The Twitter hit of the week has to be British Gas’s obliteration at the hands of the Twitterati yesterday. Like a corporate lamb to the slaughter, on the same day they announced a 10% price hike, the official British Gas Twitter account declared “we are here with our Customer Service Director, Bert Pijls, answering your questions until 2pm” and invited customers to send in their questions with the hashtag #askBG. And like that, a social media mauling began…

Many column inches and pixels have already been dedicated to the funniest and most vicious tweets delivered with the hashtag #askBG, but for good measure, here are a few of my personal favourites:

@BritishGas have you found a way to channel angry customer feedback into electricity? #askBG

#AskBG has opened the gates of hell, but sadly satan’s domain has frozen over, as he can’t afford the heat and gas bills for the fires

@BritishGas do u like strawberries also will the souls of hypothermic pensioners play on your conscience for eternity ? #AskBG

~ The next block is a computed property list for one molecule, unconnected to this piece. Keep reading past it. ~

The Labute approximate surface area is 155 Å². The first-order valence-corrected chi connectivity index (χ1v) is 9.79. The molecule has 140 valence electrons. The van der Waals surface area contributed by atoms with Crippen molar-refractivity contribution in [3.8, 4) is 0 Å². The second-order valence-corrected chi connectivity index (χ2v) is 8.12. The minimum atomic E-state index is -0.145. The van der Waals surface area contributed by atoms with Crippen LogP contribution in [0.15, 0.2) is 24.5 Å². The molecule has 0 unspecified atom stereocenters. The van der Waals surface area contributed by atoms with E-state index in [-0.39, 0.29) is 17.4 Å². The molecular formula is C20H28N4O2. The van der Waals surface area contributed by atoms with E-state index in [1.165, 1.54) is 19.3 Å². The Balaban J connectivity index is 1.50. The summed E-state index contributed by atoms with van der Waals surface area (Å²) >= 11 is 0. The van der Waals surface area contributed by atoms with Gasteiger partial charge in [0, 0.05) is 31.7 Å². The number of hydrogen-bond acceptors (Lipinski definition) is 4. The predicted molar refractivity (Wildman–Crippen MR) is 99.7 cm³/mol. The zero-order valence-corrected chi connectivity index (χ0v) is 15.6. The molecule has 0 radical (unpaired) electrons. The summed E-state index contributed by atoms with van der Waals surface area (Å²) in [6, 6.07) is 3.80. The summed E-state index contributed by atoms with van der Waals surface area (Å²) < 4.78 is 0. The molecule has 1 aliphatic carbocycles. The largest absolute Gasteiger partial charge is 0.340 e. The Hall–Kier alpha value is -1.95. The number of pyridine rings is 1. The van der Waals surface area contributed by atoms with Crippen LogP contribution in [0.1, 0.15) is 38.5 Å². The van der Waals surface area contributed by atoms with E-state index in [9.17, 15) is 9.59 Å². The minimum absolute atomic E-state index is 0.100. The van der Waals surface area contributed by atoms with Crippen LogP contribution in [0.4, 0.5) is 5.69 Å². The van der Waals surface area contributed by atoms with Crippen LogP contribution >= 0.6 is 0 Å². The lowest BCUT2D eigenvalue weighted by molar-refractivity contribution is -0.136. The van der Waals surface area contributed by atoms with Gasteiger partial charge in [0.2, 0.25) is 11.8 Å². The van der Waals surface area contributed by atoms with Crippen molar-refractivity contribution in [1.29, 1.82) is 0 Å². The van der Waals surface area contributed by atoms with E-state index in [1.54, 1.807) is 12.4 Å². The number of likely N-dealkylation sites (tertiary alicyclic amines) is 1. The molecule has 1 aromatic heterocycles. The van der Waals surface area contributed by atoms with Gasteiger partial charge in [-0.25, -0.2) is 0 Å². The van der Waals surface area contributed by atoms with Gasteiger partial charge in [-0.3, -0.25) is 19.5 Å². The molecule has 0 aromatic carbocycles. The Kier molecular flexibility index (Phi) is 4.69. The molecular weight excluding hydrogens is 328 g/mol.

So was this a PR mistake of epic proportions? Well, in some ways, you have to admire British Gas for opening themselves up to what they must have known would be an avalanche of scorn. And they did try and answer some of the tweets:

@angiecinnamon There are 3 reasons: 1. Wholesale price rises, 2. Improvements needed to pipes & wires 3. Cost of govt programmes #AskBG

Realistically, British Gas would have come in for a social bashing whether they had attempted the Q&A or not. But by setting up and promoting the session, they ignited and galvanised the vitriolic response, handing over a hashtag to collate all the attacks in to one easily searchable term (check out the associated hashtags for a further indication of the level of vitriol aimed at the energy company).

Moreover, they tried to respond to their critics on a rational level, armed with facts, stats and rational arguments. Whereas the most memorable of yesterday’s tweets were operating on an emotional level, talking not about wholesale price rises, but impoverished pensioners forced to choose between heating or eating.

A recent Stanford study showed that stories are 22 times more memorable than facts. And this is why, in the end, #askBG was such a bad move. Because what will stick in people’s minds from yesterday’s debacle will not be facts about the cost of government programmes or system upgrades, but stories of grannies shivering through the winter, whilst energy fat cats sit snugly on top of their piles of cash.